interpretive one in search of meaning.
I can’t help but lead theory back to practice. Ñandutí is a Paraguayan
unweaving technique. A spider web pattern is created by unraveling
threads from a fabric. I imitate this practice by attempting to attune
readers to absent presences.
You balance abstraction and concreteness in a remarkable way. Every
fragment is dense with images and ideas and action, while your prose is
spare, controlled, objective. This book is hard to classify because
it’s both fictional and not, but I think “lyric ethnography” is the
perfect description. I understand you’re working on a PhD which
involves both anthropology and poetry. How has your scholarly work
influenced your creative writing and vice versa?
Michael Snow says in Almost Cover to Cover, “My paintings are done by
a filmmaker, sculpture by a musician, films by a sculptor, sculpture by
a filmmaker, films by a musician, music by a sculptor . . . sometimes
they all work together.”
My fiction is done by an anthropologist and fieldwork, a poet. I am a
Spanish speaker writing in English and vice versa. I am a foreigner.
Every time I begin to do something “well,” whatever that means, I switch
disciplines. It is a pattern, not intentional. If I stopped, I would not
know who I am.
Translation lies between anthropology and literature. Translate culture
or language, they are inseparable, no?
Everything feels possible in fiction. Anthropology narrows the scope. A
lyric instinct instills care. When writing and reading, I ask: What if
that line described you?
Anthropology turns reading into research. Leading me from the publishing
world to the library. I photograph books and transform them into PDFs. I
read on a screen and summarize or copy lines in a notebook.
I replace words with symbols which I add to a growing dictionary. I am
drawn to encryption, a form that only holds meaning for the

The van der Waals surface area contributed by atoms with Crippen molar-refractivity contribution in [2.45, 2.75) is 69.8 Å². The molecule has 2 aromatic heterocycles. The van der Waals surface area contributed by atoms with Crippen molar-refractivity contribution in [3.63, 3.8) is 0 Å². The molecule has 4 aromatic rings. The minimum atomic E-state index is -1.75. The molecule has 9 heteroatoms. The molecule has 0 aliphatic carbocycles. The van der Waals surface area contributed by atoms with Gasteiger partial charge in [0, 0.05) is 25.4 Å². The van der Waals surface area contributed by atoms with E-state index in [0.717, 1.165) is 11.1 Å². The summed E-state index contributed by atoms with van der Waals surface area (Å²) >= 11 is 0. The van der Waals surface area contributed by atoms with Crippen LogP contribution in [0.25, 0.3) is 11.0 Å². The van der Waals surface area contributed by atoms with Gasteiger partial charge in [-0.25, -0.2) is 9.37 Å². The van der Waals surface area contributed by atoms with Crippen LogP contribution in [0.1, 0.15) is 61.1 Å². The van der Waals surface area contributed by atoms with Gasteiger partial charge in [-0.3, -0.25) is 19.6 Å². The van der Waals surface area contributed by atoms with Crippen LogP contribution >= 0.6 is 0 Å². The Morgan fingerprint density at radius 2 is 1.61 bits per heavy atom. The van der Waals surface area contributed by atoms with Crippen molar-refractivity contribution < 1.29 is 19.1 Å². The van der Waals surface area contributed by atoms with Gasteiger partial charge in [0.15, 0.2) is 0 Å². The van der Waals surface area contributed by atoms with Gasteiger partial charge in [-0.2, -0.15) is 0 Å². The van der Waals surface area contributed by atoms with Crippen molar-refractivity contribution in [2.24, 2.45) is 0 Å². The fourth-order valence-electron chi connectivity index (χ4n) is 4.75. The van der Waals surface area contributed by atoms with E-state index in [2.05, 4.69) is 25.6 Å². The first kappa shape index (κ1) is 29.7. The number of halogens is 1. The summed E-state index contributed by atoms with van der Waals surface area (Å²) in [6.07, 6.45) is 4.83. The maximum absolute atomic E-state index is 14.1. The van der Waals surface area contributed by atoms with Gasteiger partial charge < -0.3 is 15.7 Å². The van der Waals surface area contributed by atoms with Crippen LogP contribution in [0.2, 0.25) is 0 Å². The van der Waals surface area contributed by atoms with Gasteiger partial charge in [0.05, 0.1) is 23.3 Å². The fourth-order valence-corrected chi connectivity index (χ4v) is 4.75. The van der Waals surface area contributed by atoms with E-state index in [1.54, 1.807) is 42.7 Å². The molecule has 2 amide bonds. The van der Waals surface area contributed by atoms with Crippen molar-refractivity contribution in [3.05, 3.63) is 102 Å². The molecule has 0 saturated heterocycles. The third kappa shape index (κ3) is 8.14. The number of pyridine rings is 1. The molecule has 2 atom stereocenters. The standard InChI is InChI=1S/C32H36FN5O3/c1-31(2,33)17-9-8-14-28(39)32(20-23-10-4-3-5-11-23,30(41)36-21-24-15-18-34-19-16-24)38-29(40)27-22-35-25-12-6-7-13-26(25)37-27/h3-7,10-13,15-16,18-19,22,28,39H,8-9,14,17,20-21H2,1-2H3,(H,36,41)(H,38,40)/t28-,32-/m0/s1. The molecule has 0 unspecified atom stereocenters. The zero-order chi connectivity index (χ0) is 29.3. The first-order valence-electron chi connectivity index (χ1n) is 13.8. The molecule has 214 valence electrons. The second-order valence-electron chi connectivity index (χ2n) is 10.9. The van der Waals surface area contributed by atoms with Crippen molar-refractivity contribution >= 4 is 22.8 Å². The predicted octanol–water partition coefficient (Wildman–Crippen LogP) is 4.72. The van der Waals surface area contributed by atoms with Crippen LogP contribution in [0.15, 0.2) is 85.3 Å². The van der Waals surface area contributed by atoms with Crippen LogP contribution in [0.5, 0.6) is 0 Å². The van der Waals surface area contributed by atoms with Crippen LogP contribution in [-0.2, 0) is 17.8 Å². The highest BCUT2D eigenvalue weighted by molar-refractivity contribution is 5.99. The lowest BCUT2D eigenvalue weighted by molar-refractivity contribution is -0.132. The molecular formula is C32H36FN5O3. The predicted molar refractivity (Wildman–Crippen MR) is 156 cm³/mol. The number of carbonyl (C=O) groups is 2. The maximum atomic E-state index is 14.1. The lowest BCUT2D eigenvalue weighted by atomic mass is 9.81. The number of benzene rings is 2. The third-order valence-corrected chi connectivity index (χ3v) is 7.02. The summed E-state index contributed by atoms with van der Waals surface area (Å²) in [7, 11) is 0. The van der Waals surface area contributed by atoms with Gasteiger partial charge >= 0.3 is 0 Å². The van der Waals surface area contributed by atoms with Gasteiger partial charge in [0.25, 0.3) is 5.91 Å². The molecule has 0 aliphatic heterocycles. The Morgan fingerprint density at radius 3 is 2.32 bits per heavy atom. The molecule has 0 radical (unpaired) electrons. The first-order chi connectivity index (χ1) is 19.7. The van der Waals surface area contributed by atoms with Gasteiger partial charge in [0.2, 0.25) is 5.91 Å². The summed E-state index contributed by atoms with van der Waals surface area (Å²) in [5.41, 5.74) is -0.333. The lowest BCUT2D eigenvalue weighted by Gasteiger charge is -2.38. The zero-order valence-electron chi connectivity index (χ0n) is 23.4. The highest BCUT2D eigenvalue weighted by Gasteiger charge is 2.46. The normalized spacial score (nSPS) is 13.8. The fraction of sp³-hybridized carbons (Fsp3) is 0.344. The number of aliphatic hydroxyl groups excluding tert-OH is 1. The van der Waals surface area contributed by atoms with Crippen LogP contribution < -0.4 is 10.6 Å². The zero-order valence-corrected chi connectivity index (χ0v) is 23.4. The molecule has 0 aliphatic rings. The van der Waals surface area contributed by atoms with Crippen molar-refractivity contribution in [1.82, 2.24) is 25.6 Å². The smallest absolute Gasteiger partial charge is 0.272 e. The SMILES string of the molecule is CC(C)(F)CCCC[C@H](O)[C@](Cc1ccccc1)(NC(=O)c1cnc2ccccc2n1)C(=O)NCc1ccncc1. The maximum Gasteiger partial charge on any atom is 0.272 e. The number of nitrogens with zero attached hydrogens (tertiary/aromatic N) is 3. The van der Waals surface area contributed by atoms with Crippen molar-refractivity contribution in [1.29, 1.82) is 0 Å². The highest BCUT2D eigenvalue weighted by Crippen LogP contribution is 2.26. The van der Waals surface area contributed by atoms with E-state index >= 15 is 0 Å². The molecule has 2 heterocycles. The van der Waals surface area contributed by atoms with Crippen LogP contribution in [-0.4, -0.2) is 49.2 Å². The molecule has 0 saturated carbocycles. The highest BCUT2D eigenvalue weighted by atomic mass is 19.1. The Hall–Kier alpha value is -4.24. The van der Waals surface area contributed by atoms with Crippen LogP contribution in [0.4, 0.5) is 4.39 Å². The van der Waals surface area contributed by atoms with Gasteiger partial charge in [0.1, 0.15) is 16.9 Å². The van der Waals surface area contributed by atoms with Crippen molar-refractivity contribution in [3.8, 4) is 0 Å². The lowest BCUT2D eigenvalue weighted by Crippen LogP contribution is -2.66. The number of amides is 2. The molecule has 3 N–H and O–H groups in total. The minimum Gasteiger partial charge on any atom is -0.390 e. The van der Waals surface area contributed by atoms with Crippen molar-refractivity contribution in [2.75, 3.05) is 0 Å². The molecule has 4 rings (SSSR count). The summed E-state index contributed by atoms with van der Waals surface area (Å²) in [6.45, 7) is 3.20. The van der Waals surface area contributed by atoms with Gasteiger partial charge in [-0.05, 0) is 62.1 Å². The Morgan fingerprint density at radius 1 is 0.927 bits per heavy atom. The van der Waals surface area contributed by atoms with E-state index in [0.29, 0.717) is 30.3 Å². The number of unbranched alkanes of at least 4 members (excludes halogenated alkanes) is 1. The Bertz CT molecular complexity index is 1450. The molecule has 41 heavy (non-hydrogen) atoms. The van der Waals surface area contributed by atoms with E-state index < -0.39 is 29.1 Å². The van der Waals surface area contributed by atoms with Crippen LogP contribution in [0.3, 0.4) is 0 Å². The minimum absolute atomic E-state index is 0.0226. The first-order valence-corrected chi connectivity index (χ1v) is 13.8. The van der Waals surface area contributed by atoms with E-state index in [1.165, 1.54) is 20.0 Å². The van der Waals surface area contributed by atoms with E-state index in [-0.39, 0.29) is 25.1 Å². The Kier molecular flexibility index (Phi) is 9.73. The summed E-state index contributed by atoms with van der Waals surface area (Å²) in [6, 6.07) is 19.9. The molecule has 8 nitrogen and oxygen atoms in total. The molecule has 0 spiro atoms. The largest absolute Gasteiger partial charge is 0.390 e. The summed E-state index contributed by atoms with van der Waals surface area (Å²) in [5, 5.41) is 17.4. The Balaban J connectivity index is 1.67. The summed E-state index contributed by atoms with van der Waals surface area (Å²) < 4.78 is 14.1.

author—conceiving authorship communally and the reader as the producer
of the text.
Discomfort is an important part of my method. A chair, a table, and a
text I struggle to enter.
It is also an important part of ethnographic translation,
self-translation, macaronic writing, or exophonic writing practices.
There is something “wrong” in the choice and order of the words. They
only hold part of the intended meaning.
As a writer and reader, I seek discomfort and incoherence as signs of
different, rather than bad, ways of poeticizing or narrativizing the
I’m really struck by your comments about the “wrongness” of
translation. There seems to be a certain resistance to works in
translation—especially in America. This idea that translations are
inherently corrupt. It’s a shame because eschewing works in translation
ignores such an abundance of remarkable international literature, films,
music, etc. A sort of cultural malnutrition that results in a narrow
worldview. What attracts you to translation, whether it be literal or
literary? Why do you think people continue to be distrustful/skeptical
of works in translation?
I am interested in the histories of disadvantaged literatures. Slug,
the pamphlet series I edit with a friend, Tom Melick, grew out of
dwelling on the depreciation of that word. A pamphlet is small,
untrustworthy, poorly printed, a waste.
Exophonic writing, macaronic writing, and literature in translation